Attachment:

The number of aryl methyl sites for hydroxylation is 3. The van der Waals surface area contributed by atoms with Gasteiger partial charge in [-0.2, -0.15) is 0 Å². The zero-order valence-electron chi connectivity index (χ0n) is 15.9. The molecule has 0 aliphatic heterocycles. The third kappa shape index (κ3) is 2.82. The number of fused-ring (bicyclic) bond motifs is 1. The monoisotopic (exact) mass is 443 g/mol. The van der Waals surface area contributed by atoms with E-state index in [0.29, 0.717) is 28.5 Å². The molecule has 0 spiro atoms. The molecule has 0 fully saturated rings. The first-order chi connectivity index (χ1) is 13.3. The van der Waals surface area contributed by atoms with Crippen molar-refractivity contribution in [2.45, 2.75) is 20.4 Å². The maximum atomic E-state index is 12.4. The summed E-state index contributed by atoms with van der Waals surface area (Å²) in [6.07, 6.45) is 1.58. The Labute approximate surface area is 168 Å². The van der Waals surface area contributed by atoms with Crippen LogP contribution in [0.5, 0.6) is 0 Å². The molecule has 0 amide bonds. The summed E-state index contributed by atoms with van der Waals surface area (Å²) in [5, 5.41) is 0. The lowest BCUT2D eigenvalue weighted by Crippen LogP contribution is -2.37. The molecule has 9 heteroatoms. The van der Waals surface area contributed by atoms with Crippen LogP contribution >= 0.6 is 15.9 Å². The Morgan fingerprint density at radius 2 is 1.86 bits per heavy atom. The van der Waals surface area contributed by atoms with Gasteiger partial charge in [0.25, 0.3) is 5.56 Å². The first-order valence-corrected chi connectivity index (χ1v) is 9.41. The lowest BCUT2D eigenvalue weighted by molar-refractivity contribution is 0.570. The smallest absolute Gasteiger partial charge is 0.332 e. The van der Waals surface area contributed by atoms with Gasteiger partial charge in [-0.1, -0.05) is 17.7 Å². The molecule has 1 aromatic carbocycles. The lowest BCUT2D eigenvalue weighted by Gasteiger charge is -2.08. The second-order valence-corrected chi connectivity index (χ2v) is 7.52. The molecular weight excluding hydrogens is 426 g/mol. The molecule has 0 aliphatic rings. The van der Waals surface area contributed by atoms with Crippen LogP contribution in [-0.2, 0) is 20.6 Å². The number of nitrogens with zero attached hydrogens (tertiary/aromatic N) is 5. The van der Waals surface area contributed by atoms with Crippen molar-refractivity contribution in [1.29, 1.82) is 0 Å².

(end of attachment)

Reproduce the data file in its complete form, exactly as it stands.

The number of aryl methyl sites for hydroxylation is 3. The van der Waals surface area contributed by atoms with Gasteiger partial charge in [-0.2, -0.15) is 0 Å². The zero-order valence-electron chi connectivity index (χ0n) is 15.9. The molecule has 0 aliphatic heterocycles. The third kappa shape index (κ3) is 2.82. The number of fused-ring (bicyclic) bond motifs is 1. The monoisotopic (exact) mass is 443 g/mol. The van der Waals surface area contributed by atoms with E-state index in [0.29, 0.717) is 28.5 Å². The molecule has 0 spiro atoms. The molecule has 0 fully saturated rings. The first-order chi connectivity index (χ1) is 13.3. The van der Waals surface area contributed by atoms with Crippen molar-refractivity contribution in [2.45, 2.75) is 20.4 Å². The maximum atomic E-state index is 12.4. The summed E-state index contributed by atoms with van der Waals surface area (Å²) in [6.07, 6.45) is 1.58. The Labute approximate surface area is 168 Å². The van der Waals surface area contributed by atoms with Crippen LogP contribution in [0.5, 0.6) is 0 Å². The molecule has 0 amide bonds. The summed E-state index contributed by atoms with van der Waals surface area (Å²) in [5, 5.41) is 0. The lowest BCUT2D eigenvalue weighted by Crippen LogP contribution is -2.37. The molecule has 9 heteroatoms. The van der Waals surface area contributed by atoms with Crippen LogP contribution >= 0.6 is 15.9 Å². The Morgan fingerprint density at radius 2 is 1.86 bits per heavy atom. The van der Waals surface area contributed by atoms with Gasteiger partial charge in [0.25, 0.3) is 5.56 Å². The first-order valence-corrected chi connectivity index (χ1v) is 9.41. The lowest BCUT2D eigenvalue weighted by molar-refractivity contribution is 0.570. The smallest absolute Gasteiger partial charge is 0.332 e. The van der Waals surface area contributed by atoms with Gasteiger partial charge in [-0.1, -0.05) is 17.7 Å². The molecule has 1 aromatic carbocycles. The lowest BCUT2D eigenvalue weighted by Gasteiger charge is -2.08. The second-order valence-corrected chi connectivity index (χ2v) is 7.52. The molecular weight excluding hydrogens is 426 g/mol. The molecule has 0 aliphatic rings. The van der Waals surface area contributed by atoms with Crippen LogP contribution in [-0.2, 0) is 20.6 Å². The number of nitrogens with zero attached hydrogens (tertiary/aromatic N) is 5. The van der Waals surface area contributed by atoms with Crippen molar-refractivity contribution in [1.29, 1.82) is 0 Å².